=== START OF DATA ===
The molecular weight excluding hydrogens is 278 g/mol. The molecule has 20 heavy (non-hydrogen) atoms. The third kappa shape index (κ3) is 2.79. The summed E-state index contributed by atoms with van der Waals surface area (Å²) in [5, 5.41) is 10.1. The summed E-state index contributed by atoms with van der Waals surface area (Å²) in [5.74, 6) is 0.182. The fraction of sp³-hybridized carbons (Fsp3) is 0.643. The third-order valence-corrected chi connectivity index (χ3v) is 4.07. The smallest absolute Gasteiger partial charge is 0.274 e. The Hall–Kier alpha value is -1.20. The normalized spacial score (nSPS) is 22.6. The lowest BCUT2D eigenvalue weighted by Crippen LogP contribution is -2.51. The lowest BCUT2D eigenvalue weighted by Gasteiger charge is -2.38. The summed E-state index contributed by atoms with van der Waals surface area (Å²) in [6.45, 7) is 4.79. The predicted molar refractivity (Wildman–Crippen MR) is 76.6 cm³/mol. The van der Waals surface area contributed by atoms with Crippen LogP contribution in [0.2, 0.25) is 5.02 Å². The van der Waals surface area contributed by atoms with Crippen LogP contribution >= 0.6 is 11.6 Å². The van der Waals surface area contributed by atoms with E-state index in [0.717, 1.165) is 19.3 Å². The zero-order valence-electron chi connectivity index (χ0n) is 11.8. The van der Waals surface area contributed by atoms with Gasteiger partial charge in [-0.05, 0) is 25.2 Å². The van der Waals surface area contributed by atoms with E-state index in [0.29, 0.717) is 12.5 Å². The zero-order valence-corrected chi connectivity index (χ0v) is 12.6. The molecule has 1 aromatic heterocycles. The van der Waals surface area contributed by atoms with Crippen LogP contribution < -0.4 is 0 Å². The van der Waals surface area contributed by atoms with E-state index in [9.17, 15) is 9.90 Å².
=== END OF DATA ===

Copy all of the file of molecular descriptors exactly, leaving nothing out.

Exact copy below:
The molecular weight excluding hydrogens is 278 g/mol. The molecule has 20 heavy (non-hydrogen) atoms. The third kappa shape index (κ3) is 2.79. The summed E-state index contributed by atoms with van der Waals surface area (Å²) in [5, 5.41) is 10.1. The summed E-state index contributed by atoms with van der Waals surface area (Å²) in [5.74, 6) is 0.182. The fraction of sp³-hybridized carbons (Fsp3) is 0.643. The third-order valence-corrected chi connectivity index (χ3v) is 4.07. The smallest absolute Gasteiger partial charge is 0.274 e. The Hall–Kier alpha value is -1.20. The normalized spacial score (nSPS) is 22.6. The lowest BCUT2D eigenvalue weighted by Crippen LogP contribution is -2.51. The lowest BCUT2D eigenvalue weighted by Gasteiger charge is -2.38. The summed E-state index contributed by atoms with van der Waals surface area (Å²) in [6.45, 7) is 4.79. The predicted molar refractivity (Wildman–Crippen MR) is 76.6 cm³/mol. The van der Waals surface area contributed by atoms with Crippen LogP contribution in [0.2, 0.25) is 5.02 Å². The van der Waals surface area contributed by atoms with Crippen LogP contribution >= 0.6 is 11.6 Å². The van der Waals surface area contributed by atoms with E-state index in [0.717, 1.165) is 19.3 Å². The zero-order valence-electron chi connectivity index (χ0n) is 11.8. The van der Waals surface area contributed by atoms with Gasteiger partial charge in [-0.05, 0) is 25.2 Å². The van der Waals surface area contributed by atoms with E-state index in [0.29, 0.717) is 12.5 Å². The zero-order valence-corrected chi connectivity index (χ0v) is 12.6. The molecule has 1 aromatic heterocycles. The van der Waals surface area contributed by atoms with Crippen LogP contribution < -0.4 is 0 Å². The van der Waals surface area contributed by atoms with E-state index in [9.17, 15) is 9.90 Å².